Amy went to a Catholic school, where LGBT+ learning was absent. “I think when something’s not mentioned, it’s in your mind as a bad thing. I found that really difficult when I was growing up."
Part of a popular group at school, Amy lived a Hannah Montana-style ‘double life’ where she would speak to LGBT friends on her alternative social media accounts.
She thinks LGBT education needs to be taught in schools. “Everything could be sorted early on. Even as far back as primary it should be spoken about.”
It comes after research this week found 79 per cent of young LGBT+ Scots had suicidal thoughts – compared with just 36 per cent of their non-LGBT peers.
Amy also feels the fight over trans rights has become a ‘nasty debate’.
“There’s no way trans women are harming lesbians. That really angers me,” she says, "Trans people are in the same position we were years ago. It was a trans woman who got us our rights.”
Marsha P. Johnson was an LGBT rights activist at the vanguard of the Stonewall uprising in 1969 – which Pride Month marks today.
"We need to be more accepting in Scotland,” says Amy.
‘Transphobia is a massive issue in Scotland’
Talia James is a skincare blogger and influencer from Glasgow.
She says: “Speaking as a trans woman I feel a lot needs to be done to help us. Healthcare for trans people is abysmal, there are upwards of three years for an appointment and that's only for a consultation.
"We need to move away from the gate-keeping of proving you’re trans enough to a doctor to a more informed consent model which could be provided to us by our GPs.”
"Transphobia is a massive issue in Scotland,” she says, “It’s not just from random people but from politicians who attack trans people under the guise of ‘women's rights’. It’s the same bigotry that was used as gay men in the ‘80s in a different wrapper.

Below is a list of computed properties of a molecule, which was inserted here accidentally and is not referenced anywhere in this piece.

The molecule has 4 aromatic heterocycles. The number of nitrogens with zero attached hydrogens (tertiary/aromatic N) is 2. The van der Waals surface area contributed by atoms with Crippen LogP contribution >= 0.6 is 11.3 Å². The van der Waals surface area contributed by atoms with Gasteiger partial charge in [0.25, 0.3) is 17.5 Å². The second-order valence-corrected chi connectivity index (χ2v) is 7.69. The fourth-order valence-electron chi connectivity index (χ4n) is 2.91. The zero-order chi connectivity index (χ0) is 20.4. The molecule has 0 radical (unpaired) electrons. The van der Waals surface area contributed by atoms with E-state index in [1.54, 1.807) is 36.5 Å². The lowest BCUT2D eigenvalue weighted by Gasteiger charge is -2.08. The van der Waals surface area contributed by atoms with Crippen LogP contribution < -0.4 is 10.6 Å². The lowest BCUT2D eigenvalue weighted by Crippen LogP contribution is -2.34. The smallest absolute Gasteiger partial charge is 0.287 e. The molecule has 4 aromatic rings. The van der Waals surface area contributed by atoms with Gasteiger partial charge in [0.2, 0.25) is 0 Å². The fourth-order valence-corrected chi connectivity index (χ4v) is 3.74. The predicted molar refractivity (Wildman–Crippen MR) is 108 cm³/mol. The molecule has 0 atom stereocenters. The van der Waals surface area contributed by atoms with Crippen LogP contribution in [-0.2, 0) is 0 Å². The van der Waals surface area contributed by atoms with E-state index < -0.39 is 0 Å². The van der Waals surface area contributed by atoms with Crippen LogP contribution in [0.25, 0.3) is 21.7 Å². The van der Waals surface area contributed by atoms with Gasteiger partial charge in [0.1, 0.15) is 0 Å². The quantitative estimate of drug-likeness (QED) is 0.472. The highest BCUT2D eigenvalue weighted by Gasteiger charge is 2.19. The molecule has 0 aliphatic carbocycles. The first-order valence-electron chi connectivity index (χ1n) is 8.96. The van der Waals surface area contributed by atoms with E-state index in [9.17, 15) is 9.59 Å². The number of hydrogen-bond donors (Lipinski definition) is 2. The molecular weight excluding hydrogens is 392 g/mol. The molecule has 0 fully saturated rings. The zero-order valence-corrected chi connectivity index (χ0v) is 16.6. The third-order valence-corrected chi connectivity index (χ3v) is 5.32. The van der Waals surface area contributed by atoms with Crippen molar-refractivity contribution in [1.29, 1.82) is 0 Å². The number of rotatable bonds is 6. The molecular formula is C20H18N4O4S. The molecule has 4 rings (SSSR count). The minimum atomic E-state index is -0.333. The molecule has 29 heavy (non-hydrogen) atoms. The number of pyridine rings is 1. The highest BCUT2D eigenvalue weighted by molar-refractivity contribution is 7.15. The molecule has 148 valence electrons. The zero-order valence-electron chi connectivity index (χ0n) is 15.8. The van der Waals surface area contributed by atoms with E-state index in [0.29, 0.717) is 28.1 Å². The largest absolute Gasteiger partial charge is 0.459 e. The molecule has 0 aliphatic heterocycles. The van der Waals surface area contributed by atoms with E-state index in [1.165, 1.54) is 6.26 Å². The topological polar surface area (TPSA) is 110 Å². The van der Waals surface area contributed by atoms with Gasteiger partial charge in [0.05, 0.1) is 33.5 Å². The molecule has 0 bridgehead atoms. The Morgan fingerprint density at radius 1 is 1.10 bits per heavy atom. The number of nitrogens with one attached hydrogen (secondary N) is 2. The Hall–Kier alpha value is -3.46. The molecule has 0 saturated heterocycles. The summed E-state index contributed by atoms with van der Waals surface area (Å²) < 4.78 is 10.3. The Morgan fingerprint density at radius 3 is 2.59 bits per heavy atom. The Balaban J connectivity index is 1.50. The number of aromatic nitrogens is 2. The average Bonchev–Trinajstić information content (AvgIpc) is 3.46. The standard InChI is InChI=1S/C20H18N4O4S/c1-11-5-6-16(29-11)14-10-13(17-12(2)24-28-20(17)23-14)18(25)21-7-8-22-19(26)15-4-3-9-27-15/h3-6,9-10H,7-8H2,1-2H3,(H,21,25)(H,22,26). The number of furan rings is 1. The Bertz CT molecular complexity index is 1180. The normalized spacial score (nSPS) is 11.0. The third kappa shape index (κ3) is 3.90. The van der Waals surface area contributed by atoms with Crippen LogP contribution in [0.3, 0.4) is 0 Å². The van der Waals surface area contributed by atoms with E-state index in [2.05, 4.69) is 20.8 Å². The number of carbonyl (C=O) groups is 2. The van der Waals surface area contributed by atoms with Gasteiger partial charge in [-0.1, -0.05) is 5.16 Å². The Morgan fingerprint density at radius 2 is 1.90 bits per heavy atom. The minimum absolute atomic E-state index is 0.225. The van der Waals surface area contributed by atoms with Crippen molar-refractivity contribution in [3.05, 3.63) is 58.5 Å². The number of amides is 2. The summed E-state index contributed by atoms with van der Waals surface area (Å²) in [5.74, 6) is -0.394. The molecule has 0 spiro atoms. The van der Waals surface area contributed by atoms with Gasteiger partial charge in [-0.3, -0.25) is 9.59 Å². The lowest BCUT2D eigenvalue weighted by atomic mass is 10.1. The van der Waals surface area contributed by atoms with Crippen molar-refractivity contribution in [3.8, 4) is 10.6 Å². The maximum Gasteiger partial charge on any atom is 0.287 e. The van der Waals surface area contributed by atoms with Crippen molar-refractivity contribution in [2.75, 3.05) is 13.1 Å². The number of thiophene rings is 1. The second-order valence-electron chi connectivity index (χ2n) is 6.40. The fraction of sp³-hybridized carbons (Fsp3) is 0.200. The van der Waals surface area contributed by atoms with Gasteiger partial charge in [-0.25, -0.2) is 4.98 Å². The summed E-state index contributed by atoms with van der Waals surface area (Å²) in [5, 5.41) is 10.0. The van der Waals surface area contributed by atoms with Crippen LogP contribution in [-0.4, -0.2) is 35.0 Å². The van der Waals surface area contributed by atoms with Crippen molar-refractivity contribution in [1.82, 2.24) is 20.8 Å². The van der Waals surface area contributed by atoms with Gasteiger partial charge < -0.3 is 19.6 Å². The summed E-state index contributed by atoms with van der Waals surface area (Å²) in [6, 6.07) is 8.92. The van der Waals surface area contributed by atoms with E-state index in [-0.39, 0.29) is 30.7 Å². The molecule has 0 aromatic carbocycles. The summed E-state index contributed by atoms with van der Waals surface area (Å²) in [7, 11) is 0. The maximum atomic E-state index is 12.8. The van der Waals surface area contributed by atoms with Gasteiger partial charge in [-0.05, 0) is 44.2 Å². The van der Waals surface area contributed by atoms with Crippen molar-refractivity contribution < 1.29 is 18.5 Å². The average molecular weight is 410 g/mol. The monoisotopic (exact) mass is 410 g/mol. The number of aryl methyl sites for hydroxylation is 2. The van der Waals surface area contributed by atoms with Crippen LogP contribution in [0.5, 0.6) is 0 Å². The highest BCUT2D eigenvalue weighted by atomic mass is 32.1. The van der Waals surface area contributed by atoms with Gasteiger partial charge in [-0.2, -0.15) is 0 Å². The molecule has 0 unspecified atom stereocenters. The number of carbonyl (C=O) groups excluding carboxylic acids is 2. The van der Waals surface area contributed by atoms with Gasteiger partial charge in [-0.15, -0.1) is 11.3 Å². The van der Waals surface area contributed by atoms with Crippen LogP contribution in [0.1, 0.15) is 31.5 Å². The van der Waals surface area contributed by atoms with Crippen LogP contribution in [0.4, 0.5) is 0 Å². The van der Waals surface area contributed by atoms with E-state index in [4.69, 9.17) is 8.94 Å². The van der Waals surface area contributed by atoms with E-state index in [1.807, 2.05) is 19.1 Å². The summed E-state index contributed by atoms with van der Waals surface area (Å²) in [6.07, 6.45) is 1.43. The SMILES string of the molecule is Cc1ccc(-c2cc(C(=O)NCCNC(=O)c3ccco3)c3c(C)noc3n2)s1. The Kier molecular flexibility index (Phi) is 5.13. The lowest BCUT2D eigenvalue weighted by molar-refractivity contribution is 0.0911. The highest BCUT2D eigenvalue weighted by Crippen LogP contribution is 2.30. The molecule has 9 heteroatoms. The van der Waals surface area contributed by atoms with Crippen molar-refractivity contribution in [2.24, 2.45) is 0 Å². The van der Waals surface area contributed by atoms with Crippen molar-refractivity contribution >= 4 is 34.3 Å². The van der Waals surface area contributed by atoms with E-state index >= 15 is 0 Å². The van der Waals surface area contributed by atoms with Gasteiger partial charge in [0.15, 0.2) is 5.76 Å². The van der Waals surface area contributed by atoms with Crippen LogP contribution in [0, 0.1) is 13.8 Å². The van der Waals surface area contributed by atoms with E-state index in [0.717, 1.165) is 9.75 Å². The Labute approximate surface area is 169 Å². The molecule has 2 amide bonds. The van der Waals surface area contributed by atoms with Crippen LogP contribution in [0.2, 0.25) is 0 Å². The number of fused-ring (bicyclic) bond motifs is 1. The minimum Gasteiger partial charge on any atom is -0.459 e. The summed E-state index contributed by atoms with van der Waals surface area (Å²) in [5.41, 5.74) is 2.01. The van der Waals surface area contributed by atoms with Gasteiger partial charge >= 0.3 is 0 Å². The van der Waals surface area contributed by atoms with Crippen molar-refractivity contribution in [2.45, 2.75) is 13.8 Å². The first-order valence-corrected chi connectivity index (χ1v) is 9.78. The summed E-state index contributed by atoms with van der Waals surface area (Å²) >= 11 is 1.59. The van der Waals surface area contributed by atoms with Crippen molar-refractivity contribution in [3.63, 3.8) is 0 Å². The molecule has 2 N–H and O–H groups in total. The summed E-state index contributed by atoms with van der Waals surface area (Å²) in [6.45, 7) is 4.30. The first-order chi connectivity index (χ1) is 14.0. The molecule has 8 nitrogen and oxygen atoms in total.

“We need a government who is willing to stand up for LGBT+ people and act on the things they say they will do.”
‘Complacency is dangerous’
“People think LGBT rights, that’s done. We’ve got there. It’s not the case,” says Finlay McFarlane, from Ayrshire. "I think there’s a long way to go in Scotland. Complacency is dangerous.”
The 27-year-old won Attitude magazine’s Pride Award in 2018 for his activism as a rape survivor. He says: “True equality means I shouldn’t have to think about holding my partner’s hand in public, that’s still present and real.”
Finlay also thinks the opposition to LGBT rights “feels really hostile” right now, and is worried things will go backwards.
“Charities like Stonewall are under attack,” he says, “It’s through them we have seen every single gain, the fact that it’s under such immense pressure makes me feel quite uncertain about the future in Scotland.”
Stonewall has come under fire recently over its workplace diversity scheme. Finlay is also concerned about negative portrayals of trans people.
“It’s horrifying to my friends who are trans and I don’t think people realise or empathise with how hard their lives can be,” he says.
"We are back to discussing what we previously thought was won rights. We are looking at the Equality Act again – why?”
He says: "We’ll look back on this period and probably be horrified. People like me who have a little bit of power and privilege need to speak up.”